Fallout 3 Is The Best Fallout Game – Here’s Why
The Fallout series has undergone a few significant changes over its lifespan. It’s gone from an isometric turn-based experience to a first/third-person hybrid RPG to an open-world FPS to a live-service multiplayer game. Which game is the best is hotly debated, some may even say trying to pick which one is the best is futile, but I disagree.
Fallout 3 is the best Fallout game ever made. It’s not New Vegas, it’s not either of the originals, and it certainly isn’t Fallout 76. I know there are things the other games do better than Fallout 3, but there’s one perfect aspect of Fallout 3 that propels it above the rest: tone.
While every Fallout game does a great job of creating a sense of place, and truly set their scene, none do it as well as Fallout 3. That first moment you step out of Vault 101 and the sunlight fills your entire screen with radiant white light before the wasteland blurs into existence is one that is burned into my memory. It’s one of the best parts about starting a new Fallout 3 run for me. The reason this moment is so good is because the game takes the time to give it meaning.
The opening hour or so of the game takes place entirely within the Vault – you play through several moments in your character’s life, all crucial to their development and informing you of the world within the walls. Fallout 4 and New Vegas both have good openings, don’t get me wrong, but I think they miss the mark a bit as they put you in the shoes of someone who already exists, rather than letting you create someone yourself. The Courier had goals and desires before getting betrayed, and the Sole Survivor has a whole family you only catch a glimpse of. Fallout 3 makes the character a part of you by having you experience key parts of their lives, seeing your crush getting bullied, learning to shoot with your dad, even being born.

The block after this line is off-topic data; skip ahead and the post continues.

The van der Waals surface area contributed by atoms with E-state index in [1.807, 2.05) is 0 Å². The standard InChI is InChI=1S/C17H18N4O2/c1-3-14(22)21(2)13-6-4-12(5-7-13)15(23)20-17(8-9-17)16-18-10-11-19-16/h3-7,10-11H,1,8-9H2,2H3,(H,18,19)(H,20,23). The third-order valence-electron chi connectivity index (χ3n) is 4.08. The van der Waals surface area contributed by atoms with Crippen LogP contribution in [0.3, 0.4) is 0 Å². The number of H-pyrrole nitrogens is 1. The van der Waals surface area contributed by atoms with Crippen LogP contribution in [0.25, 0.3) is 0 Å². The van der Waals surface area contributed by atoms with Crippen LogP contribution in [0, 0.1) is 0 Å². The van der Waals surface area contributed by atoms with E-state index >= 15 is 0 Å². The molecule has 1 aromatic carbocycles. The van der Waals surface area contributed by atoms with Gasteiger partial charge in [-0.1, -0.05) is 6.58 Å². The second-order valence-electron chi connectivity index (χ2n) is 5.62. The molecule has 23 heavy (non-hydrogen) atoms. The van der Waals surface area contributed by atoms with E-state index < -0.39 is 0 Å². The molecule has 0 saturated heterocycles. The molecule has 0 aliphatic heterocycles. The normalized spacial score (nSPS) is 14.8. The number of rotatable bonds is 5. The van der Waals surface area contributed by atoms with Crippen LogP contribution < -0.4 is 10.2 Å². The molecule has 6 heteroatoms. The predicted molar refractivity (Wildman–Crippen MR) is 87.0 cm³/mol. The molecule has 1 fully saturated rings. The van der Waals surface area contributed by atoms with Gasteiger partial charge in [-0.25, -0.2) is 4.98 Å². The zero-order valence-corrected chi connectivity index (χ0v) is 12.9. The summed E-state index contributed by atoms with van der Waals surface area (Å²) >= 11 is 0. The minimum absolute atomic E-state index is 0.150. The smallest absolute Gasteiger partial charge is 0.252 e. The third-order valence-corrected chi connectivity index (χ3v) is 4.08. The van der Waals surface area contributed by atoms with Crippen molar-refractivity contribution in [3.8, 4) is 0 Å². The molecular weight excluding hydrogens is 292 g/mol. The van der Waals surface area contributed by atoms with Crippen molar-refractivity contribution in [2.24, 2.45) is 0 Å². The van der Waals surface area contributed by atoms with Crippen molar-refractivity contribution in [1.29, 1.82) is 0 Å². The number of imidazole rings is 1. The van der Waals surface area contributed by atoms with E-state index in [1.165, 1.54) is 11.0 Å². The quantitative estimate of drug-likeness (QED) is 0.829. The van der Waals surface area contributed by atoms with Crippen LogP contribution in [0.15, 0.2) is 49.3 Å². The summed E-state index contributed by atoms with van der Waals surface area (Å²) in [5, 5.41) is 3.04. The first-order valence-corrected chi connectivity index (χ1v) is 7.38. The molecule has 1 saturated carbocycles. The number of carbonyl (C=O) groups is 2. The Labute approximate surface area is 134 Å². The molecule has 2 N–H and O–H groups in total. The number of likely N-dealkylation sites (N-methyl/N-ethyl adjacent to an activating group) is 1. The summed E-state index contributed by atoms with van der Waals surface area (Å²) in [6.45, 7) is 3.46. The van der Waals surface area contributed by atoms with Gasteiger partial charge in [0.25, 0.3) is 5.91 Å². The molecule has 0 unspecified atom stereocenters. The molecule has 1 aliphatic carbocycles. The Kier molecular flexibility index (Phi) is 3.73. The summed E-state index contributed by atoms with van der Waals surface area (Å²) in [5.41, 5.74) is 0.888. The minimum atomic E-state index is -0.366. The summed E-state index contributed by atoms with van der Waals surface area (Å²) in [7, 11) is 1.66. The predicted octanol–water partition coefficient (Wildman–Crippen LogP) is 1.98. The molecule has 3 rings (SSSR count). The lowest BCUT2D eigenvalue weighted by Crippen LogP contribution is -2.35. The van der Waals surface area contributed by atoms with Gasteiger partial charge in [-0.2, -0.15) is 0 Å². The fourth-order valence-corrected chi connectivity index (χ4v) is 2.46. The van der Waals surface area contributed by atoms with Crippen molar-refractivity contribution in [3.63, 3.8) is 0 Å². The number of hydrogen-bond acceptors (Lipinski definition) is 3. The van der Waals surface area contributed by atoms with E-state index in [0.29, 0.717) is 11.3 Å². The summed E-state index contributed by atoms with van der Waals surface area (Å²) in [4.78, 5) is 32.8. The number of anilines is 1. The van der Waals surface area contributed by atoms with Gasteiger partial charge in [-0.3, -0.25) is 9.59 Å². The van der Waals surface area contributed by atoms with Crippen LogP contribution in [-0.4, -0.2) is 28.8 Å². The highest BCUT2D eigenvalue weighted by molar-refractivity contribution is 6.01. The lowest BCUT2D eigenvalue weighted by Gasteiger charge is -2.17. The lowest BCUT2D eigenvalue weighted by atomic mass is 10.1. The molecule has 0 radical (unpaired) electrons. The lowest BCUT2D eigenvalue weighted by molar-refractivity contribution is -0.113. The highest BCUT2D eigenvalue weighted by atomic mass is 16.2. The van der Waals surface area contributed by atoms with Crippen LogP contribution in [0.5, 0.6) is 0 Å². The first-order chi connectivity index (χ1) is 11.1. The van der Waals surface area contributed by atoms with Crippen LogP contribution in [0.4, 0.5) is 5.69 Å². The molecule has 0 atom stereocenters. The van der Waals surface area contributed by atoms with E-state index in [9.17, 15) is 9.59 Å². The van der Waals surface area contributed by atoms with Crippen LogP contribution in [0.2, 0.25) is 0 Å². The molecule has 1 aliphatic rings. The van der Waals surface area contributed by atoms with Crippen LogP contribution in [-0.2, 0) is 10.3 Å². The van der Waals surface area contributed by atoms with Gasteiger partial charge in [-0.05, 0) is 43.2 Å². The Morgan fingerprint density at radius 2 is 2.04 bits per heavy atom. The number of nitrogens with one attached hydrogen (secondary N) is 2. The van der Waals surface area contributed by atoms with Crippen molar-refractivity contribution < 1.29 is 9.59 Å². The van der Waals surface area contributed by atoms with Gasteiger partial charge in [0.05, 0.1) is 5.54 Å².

Bright lights signify every important moment. As you’re born, you see the white light of the medical equipment and your vision is blurred by your own birth matter. At your tenth birthday party, the surprise of the lights being suddenly turned on blinds you momentarily. When Amata wakes you up to tell you of your father’s escape, sleep clouds your eyes as light fights its way in. This all culminates in the final transformation of your character, from Vault dweller to Lone Wanderer. As you step out of the Vault and into the world, the sunlight burns and blinds you. Your eyes eventually adjust, and the grimey greens and browns of the oppressively bleak wasteland contrast with the sterile blue and white sheen of the Vault.
This whole setup ensures you feel just as alienated as your character once you step out into the Capital Wasteland – instead of just projecting onto them, they project back onto you. It’s a great way to narratively connect you with the character you’re going to be roleplaying. That’s the tone the other games just don’t quite capture. That feeling of really being in the shoes of who you’re playing as.